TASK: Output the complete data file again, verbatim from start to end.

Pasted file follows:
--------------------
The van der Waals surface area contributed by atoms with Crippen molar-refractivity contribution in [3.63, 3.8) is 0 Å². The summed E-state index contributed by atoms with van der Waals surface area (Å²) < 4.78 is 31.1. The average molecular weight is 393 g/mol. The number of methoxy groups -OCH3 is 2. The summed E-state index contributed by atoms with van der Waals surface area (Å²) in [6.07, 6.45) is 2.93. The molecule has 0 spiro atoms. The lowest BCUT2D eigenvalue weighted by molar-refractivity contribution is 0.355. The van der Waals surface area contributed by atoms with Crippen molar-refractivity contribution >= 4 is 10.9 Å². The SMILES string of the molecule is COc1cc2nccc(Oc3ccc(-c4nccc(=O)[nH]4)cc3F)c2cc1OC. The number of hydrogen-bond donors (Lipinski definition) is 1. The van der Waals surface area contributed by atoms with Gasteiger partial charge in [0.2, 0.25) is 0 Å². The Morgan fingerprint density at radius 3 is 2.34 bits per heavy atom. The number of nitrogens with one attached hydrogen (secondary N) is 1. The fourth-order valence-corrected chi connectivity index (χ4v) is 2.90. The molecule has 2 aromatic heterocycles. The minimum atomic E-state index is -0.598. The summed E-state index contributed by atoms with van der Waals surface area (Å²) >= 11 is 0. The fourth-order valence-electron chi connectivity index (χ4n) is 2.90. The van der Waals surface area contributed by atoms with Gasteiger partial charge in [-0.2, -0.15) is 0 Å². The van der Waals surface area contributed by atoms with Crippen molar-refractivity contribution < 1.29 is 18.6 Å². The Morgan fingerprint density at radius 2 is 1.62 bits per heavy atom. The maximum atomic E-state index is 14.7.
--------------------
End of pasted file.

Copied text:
The van der Waals surface area contributed by atoms with Crippen molar-refractivity contribution in [3.63, 3.8) is 0 Å². The summed E-state index contributed by atoms with van der Waals surface area (Å²) < 4.78 is 31.1. The average molecular weight is 393 g/mol. The number of methoxy groups -OCH3 is 2. The summed E-state index contributed by atoms with van der Waals surface area (Å²) in [6.07, 6.45) is 2.93. The molecule has 0 spiro atoms. The lowest BCUT2D eigenvalue weighted by molar-refractivity contribution is 0.355. The van der Waals surface area contributed by atoms with Crippen molar-refractivity contribution >= 4 is 10.9 Å². The SMILES string of the molecule is COc1cc2nccc(Oc3ccc(-c4nccc(=O)[nH]4)cc3F)c2cc1OC. The number of hydrogen-bond donors (Lipinski definition) is 1. The van der Waals surface area contributed by atoms with Gasteiger partial charge in [0.2, 0.25) is 0 Å². The Morgan fingerprint density at radius 3 is 2.34 bits per heavy atom. The number of nitrogens with one attached hydrogen (secondary N) is 1. The fourth-order valence-corrected chi connectivity index (χ4v) is 2.90. The molecule has 2 aromatic heterocycles. The minimum atomic E-state index is -0.598. The summed E-state index contributed by atoms with van der Waals surface area (Å²) >= 11 is 0. The fourth-order valence-electron chi connectivity index (χ4n) is 2.90. The van der Waals surface area contributed by atoms with Gasteiger partial charge in [-0.2, -0.15) is 0 Å². The van der Waals surface area contributed by atoms with Crippen molar-refractivity contribution < 1.29 is 18.6 Å². The Morgan fingerprint density at radius 2 is 1.62 bits per heavy atom. The maximum atomic E-state index is 14.7.